In the Ziro valley live a small group of people called the Apatani. All but unknown to the outside world until the mid-1900s, the Apatanis have maintained a great deal of their traditional culture, even until now.
Unlike some of the other tribes here, the cessation of the Apatani facial tattooing tradition was not imposed from outside. Rather, it was the decision of their youth to outlaw the practice so that the next generation could attend schools in neighbouring districts to further themselves. The tattoo itself has no meaning or origin within living memory, and all agree that they cannot remember any of their ancestors without it. Girls were tattooed with a single line running from the forehead to the tip of the nose, then a line running horizontally under the bottom lip with five vertical lines descending from it. Boys were given a simpler tattoo. It consisted of a “T” shape under the bottom lip. Traditionally, men wore a top knot and women nose plugs.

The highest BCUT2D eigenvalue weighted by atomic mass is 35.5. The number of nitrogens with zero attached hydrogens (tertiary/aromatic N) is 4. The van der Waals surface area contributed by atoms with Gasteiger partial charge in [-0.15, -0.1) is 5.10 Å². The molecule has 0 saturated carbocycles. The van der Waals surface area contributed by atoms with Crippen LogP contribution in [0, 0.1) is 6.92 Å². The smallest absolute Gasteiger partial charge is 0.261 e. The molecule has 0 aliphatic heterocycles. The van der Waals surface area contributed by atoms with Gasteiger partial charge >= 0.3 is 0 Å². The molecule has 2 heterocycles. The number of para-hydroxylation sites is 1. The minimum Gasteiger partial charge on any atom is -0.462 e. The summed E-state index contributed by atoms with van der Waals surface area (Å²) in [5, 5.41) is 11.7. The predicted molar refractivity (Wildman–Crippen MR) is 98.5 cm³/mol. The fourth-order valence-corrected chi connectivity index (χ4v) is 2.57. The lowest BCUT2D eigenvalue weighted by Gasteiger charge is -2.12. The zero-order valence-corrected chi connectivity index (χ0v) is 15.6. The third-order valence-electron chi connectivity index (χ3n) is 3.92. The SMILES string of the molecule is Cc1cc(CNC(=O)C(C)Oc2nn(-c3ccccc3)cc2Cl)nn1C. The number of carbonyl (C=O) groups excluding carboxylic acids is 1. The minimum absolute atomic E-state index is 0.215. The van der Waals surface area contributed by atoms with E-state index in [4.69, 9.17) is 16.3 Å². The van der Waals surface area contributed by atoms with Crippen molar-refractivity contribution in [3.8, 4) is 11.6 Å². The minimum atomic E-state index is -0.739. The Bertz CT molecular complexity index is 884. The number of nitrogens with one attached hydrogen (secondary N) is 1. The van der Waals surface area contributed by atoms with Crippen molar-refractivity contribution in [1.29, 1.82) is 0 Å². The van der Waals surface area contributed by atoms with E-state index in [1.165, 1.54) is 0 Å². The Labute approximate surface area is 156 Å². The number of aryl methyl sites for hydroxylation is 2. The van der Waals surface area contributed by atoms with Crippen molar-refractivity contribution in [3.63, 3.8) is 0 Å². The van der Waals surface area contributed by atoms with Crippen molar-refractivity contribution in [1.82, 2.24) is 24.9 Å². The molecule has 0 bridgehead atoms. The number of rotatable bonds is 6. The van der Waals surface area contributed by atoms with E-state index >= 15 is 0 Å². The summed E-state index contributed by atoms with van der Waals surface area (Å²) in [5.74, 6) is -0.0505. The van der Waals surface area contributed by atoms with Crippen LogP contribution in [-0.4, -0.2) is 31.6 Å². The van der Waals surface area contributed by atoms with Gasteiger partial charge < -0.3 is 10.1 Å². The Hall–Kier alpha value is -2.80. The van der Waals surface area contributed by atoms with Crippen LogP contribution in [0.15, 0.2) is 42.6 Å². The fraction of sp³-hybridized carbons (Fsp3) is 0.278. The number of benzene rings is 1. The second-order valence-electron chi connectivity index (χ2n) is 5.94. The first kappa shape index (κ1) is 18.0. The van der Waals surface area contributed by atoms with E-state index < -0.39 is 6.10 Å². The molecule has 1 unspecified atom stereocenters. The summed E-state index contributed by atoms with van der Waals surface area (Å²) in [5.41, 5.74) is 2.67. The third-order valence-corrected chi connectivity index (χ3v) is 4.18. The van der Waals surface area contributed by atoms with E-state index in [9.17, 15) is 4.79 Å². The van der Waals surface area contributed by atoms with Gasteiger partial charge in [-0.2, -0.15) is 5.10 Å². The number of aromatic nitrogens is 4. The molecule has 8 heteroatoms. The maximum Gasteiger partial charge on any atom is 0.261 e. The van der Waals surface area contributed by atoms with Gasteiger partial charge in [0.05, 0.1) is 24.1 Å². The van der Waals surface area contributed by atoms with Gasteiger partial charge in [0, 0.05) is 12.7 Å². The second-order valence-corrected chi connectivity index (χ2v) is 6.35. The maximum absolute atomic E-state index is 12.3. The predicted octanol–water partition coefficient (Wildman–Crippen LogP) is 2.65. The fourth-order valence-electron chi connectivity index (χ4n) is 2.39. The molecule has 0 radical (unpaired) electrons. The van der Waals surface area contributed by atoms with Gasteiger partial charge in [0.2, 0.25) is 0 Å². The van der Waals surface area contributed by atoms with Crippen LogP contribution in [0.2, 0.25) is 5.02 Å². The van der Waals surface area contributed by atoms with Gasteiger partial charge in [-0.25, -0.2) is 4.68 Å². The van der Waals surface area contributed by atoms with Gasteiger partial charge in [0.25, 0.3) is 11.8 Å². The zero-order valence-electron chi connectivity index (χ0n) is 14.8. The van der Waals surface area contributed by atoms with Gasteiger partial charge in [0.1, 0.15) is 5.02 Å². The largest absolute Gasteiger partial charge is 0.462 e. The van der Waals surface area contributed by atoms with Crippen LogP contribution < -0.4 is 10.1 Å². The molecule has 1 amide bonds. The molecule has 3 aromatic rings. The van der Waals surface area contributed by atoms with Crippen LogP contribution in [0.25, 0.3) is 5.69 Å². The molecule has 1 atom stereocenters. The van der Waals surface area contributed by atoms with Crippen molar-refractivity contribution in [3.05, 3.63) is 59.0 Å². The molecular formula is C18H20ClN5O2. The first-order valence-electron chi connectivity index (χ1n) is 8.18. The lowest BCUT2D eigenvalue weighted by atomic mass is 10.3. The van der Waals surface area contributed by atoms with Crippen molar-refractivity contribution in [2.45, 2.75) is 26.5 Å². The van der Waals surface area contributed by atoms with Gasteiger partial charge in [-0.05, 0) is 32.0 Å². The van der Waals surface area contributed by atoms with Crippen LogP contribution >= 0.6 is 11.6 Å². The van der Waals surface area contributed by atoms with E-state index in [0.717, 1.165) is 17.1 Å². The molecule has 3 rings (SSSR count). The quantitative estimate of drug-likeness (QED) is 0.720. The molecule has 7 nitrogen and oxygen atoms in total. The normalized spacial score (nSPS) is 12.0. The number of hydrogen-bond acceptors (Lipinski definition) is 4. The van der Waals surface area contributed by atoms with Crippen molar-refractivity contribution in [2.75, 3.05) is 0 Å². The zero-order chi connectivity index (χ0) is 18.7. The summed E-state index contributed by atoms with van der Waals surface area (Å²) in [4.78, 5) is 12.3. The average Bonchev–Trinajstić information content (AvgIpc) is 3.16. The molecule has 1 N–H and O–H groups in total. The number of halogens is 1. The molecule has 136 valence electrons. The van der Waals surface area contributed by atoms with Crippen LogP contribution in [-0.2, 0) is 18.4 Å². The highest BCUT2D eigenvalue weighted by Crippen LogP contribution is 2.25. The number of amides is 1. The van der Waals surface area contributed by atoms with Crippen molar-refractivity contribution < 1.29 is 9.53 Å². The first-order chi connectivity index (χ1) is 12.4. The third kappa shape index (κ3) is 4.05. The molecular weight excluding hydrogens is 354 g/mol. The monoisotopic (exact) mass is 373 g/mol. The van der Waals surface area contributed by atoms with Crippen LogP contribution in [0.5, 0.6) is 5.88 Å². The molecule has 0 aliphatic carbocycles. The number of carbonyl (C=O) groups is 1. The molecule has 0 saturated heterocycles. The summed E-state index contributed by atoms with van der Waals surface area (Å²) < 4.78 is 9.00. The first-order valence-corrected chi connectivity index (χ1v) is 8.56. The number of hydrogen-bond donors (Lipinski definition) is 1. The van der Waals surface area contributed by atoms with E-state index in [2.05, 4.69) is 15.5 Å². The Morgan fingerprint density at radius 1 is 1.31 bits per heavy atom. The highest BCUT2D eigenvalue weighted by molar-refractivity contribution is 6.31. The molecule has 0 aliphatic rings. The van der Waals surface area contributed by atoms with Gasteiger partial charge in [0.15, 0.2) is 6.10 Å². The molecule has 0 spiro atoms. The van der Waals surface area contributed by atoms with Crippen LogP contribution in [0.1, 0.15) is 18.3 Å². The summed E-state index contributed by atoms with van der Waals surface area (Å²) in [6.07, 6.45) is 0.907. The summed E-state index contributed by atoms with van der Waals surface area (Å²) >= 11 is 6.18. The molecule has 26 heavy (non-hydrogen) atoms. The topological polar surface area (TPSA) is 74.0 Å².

The Apatani still celebrate their traditional festivals the same way they always have and observe many of their traditional beliefs. Ritual sacrifices are still conducted by shamans for the health of the villagers and farming maintained the way it has been for centuries.